Effective Aug. 12, dealers who ship hazardous materials must retain copies of shipping papers for at least 375 days, a 10-day increase to account for the average time hazmat is in transit. Copies of hazardous waste manifests still must be kept for three years. The retention period begins on the date the hazmat is accepted by a carrier. Hard copies or electronic images of shipping papers must be kept at the dealership's primary place of business and must be made available for inspection upon request and at a reasonable time and location by federal, state or local agencies. "A Dealer Guide to the Federal Hazmat Transportation Regulations," published by the National Automobile Dealers Association, can be ordered from the NADA at 800- 252-6263, ext. 2.

Northwood offers accounting course

November 24, 2010

Northwood University will present "Automotive Dealership Accounting," a weeklong course on the financial management of dealership operations, at two Michigan locations in late August. A four-day program will be offered Aug. 27-30 in Troy, Mich., and a five-day program, including a lab session, meets Aug. 26-30 in Midland, Mich. Both programs cost $1,595, which includes a practice set. The course teaches the know-how to trace transactions from the source document to the operating statement. For more information and to enroll, call Northwood tollfree at 800-684-2786.

Olds dealers offered tax relief under federal bill

November 24, 2010

A Senate bill introduced July 12 would ease the tax burden faced by Oldsmobile dealers over the demise of the brand. Payments made to Olds dealers following General Motor's phase-out decision would be treated by the legislation as an involuntary conversion under an existing section of the Internal Revenue Code. The bill (S. 2726) would allow Olds dealers to defer federal tax consequences by reinvesting the transitional payment from GM into other dealership opportunities within two years. New Mexico Sen. Jeff Bingaman introduced the legislation, saying that allowing Olds dealers to reinvest the entire payment received from GM into replacement dealership property gives those dealers an opportunity to continue family-owned businesses and greatly benefits local economies. A similar House bill (H.R. 2374) introduced last year provides additional opportunities for legislators to attach the measure to a tax measure.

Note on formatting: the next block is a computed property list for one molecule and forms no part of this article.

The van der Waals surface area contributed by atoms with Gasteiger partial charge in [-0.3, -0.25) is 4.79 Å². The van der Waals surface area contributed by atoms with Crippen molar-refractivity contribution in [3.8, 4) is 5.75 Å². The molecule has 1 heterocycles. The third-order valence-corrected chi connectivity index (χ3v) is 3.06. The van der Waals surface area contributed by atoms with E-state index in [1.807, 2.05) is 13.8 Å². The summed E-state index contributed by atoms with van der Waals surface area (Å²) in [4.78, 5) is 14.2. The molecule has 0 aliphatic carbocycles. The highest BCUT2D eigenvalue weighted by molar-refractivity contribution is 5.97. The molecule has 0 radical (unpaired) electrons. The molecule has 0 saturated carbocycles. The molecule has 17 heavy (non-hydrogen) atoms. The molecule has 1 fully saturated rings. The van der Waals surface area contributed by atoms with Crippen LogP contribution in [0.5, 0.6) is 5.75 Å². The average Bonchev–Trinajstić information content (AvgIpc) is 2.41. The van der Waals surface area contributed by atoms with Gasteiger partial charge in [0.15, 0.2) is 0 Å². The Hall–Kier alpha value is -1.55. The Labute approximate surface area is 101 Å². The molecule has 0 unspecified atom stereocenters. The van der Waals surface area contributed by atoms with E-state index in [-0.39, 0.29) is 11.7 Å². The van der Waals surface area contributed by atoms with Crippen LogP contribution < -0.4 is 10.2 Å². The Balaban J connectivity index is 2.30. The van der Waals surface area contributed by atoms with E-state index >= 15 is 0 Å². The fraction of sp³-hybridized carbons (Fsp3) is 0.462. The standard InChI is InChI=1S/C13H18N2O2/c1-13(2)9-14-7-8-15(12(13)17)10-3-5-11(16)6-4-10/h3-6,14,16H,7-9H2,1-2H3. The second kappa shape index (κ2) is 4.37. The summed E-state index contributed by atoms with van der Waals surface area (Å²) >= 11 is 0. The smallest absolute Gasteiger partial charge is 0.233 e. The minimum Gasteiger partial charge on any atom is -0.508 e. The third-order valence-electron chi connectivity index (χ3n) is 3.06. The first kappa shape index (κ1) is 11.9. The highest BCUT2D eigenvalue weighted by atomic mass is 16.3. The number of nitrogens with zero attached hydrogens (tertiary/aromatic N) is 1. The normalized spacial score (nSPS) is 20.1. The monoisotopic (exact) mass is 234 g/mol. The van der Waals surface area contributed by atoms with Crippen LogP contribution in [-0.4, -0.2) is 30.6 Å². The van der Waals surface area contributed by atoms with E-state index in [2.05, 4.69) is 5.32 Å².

Dealers pleased with finance providers: J.D. Power study

November 24, 2010

Fueled by zero-percent financing and accelerated auto sales, dealer satisfaction with automotive finance providers is at a record high, according to a new satisfaction study by J.D. Power and Associates. The study finds that 73 percent of dealer principals are satisfied with their financial providers, tying the previous record high set in the 1995 study by J.D. Power. Captives lead the way in dealer satisfaction, with 86 percent of dealers indicating they are "very" or "somewhat" satisfied with their financial provider-the highest rating in the nine-year history of the study. "The captives were the first to offer zero-percent financing, which helps get people into the dealerships, and the dealers love that," said David McKay of J.D. Power. "What also helps captives fare so well is that they generally are quicker at processing applications, they're more accessible and responsive to dealers and they have more consistent and predictable credit policies." Among the other finance provider segments, dealer satisfaction with banks increased the most, to 75 percent, compared with 73 percent in the 2001 study. Satisfaction with independents and credit unions also increased in 2002. Based on responses from more than 5,700 dealer principals, the study measures satisfaction levels with finance providers in four areas: prime retail credit, non-prime retail credit, retail leasing and floor planning. Audi Financial Services ranks highest in both dealer satisfaction in the prime retail credit satisfaction and retail leasing. VW Credit ranks highest in floor planning, which is associated with the dealer's ability to finance and insure their dealer inventory.